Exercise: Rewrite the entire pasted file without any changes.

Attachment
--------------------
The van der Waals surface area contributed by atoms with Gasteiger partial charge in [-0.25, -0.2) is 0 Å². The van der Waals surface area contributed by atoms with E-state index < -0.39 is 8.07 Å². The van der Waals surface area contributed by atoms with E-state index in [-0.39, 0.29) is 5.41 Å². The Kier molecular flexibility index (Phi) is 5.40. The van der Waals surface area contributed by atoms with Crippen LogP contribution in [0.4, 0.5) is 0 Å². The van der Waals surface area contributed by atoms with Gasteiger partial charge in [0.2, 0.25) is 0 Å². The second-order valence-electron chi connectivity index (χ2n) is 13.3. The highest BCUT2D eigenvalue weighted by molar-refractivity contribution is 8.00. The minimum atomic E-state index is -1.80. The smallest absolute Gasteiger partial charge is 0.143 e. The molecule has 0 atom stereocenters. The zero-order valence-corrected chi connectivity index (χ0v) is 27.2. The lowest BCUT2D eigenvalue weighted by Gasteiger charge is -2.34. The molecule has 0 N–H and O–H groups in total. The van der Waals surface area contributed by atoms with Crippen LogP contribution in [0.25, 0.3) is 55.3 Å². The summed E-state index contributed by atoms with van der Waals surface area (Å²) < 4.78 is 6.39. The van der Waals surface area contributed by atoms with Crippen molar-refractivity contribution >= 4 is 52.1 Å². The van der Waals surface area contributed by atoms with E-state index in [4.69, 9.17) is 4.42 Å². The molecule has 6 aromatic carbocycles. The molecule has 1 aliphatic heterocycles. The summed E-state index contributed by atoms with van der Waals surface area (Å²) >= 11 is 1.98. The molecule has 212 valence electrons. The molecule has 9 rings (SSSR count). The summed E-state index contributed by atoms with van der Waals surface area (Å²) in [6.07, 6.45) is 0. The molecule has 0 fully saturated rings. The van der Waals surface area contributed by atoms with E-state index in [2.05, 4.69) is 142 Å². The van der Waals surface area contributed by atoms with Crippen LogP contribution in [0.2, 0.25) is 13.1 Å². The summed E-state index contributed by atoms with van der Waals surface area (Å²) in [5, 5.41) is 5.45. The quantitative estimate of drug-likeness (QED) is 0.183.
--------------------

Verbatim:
The van der Waals surface area contributed by atoms with Gasteiger partial charge in [-0.25, -0.2) is 0 Å². The van der Waals surface area contributed by atoms with E-state index < -0.39 is 8.07 Å². The van der Waals surface area contributed by atoms with E-state index in [-0.39, 0.29) is 5.41 Å². The Kier molecular flexibility index (Phi) is 5.40. The van der Waals surface area contributed by atoms with Crippen LogP contribution in [0.4, 0.5) is 0 Å². The van der Waals surface area contributed by atoms with Gasteiger partial charge in [0.2, 0.25) is 0 Å². The second-order valence-electron chi connectivity index (χ2n) is 13.3. The highest BCUT2D eigenvalue weighted by molar-refractivity contribution is 8.00. The minimum atomic E-state index is -1.80. The smallest absolute Gasteiger partial charge is 0.143 e. The molecule has 0 atom stereocenters. The zero-order valence-corrected chi connectivity index (χ0v) is 27.2. The lowest BCUT2D eigenvalue weighted by Gasteiger charge is -2.34. The molecule has 0 N–H and O–H groups in total. The van der Waals surface area contributed by atoms with Crippen LogP contribution in [0.25, 0.3) is 55.3 Å². The summed E-state index contributed by atoms with van der Waals surface area (Å²) < 4.78 is 6.39. The van der Waals surface area contributed by atoms with Crippen molar-refractivity contribution >= 4 is 52.1 Å². The van der Waals surface area contributed by atoms with E-state index in [4.69, 9.17) is 4.42 Å². The molecule has 6 aromatic carbocycles. The molecule has 1 aliphatic heterocycles. The summed E-state index contributed by atoms with van der Waals surface area (Å²) >= 11 is 1.98. The molecule has 212 valence electrons. The molecule has 9 rings (SSSR count). The summed E-state index contributed by atoms with van der Waals surface area (Å²) in [6.07, 6.45) is 0. The molecule has 0 fully saturated rings. The van der Waals surface area contributed by atoms with E-state index in [2.05, 4.69) is 142 Å². The van der Waals surface area contributed by atoms with Crippen LogP contribution in [0.2, 0.25) is 13.1 Å². The summed E-state index contributed by atoms with van der Waals surface area (Å²) in [5, 5.41) is 5.45. The quantitative estimate of drug-likeness (QED) is 0.183.